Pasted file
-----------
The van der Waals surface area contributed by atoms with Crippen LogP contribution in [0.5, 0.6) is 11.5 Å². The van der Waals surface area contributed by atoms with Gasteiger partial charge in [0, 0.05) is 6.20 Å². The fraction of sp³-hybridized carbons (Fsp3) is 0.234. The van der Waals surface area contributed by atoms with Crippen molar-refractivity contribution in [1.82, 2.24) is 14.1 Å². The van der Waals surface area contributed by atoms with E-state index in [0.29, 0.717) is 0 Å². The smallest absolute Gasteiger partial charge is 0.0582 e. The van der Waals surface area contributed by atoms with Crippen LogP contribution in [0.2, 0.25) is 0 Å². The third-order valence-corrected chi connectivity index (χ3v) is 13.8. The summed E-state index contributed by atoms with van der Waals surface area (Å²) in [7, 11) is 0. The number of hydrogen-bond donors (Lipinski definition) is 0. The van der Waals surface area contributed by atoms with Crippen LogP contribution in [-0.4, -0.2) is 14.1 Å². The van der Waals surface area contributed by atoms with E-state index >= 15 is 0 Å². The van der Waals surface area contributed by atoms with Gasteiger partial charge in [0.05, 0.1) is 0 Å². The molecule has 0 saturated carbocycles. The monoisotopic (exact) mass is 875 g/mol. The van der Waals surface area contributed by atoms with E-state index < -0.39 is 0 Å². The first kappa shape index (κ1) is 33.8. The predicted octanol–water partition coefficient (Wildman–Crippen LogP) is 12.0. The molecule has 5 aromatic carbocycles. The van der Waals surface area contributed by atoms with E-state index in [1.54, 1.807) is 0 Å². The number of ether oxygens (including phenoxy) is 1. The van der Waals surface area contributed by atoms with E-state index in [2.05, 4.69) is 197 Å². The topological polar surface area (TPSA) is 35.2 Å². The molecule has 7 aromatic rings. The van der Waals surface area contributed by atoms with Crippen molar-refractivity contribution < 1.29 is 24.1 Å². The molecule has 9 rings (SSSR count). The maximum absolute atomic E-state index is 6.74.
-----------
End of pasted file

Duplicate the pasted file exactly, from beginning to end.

The van der Waals surface area contributed by atoms with Crippen LogP contribution in [0.5, 0.6) is 11.5 Å². The van der Waals surface area contributed by atoms with Gasteiger partial charge in [0, 0.05) is 6.20 Å². The fraction of sp³-hybridized carbons (Fsp3) is 0.234. The van der Waals surface area contributed by atoms with Crippen molar-refractivity contribution in [1.82, 2.24) is 14.1 Å². The van der Waals surface area contributed by atoms with E-state index in [0.29, 0.717) is 0 Å². The smallest absolute Gasteiger partial charge is 0.0582 e. The van der Waals surface area contributed by atoms with Crippen LogP contribution in [0.2, 0.25) is 0 Å². The third-order valence-corrected chi connectivity index (χ3v) is 13.8. The summed E-state index contributed by atoms with van der Waals surface area (Å²) in [7, 11) is 0. The number of hydrogen-bond donors (Lipinski definition) is 0. The van der Waals surface area contributed by atoms with Crippen LogP contribution in [-0.4, -0.2) is 14.1 Å². The van der Waals surface area contributed by atoms with E-state index >= 15 is 0 Å². The van der Waals surface area contributed by atoms with Gasteiger partial charge in [0.05, 0.1) is 0 Å². The molecule has 0 saturated carbocycles. The monoisotopic (exact) mass is 875 g/mol. The van der Waals surface area contributed by atoms with E-state index < -0.39 is 0 Å². The first kappa shape index (κ1) is 33.8. The predicted octanol–water partition coefficient (Wildman–Crippen LogP) is 12.0. The molecule has 5 aromatic carbocycles. The van der Waals surface area contributed by atoms with E-state index in [1.54, 1.807) is 0 Å². The number of ether oxygens (including phenoxy) is 1. The van der Waals surface area contributed by atoms with E-state index in [2.05, 4.69) is 197 Å². The topological polar surface area (TPSA) is 35.2 Å². The molecule has 7 aromatic rings. The van der Waals surface area contributed by atoms with Crippen molar-refractivity contribution < 1.29 is 24.1 Å². The molecule has 9 rings (SSSR count). The maximum absolute atomic E-state index is 6.74.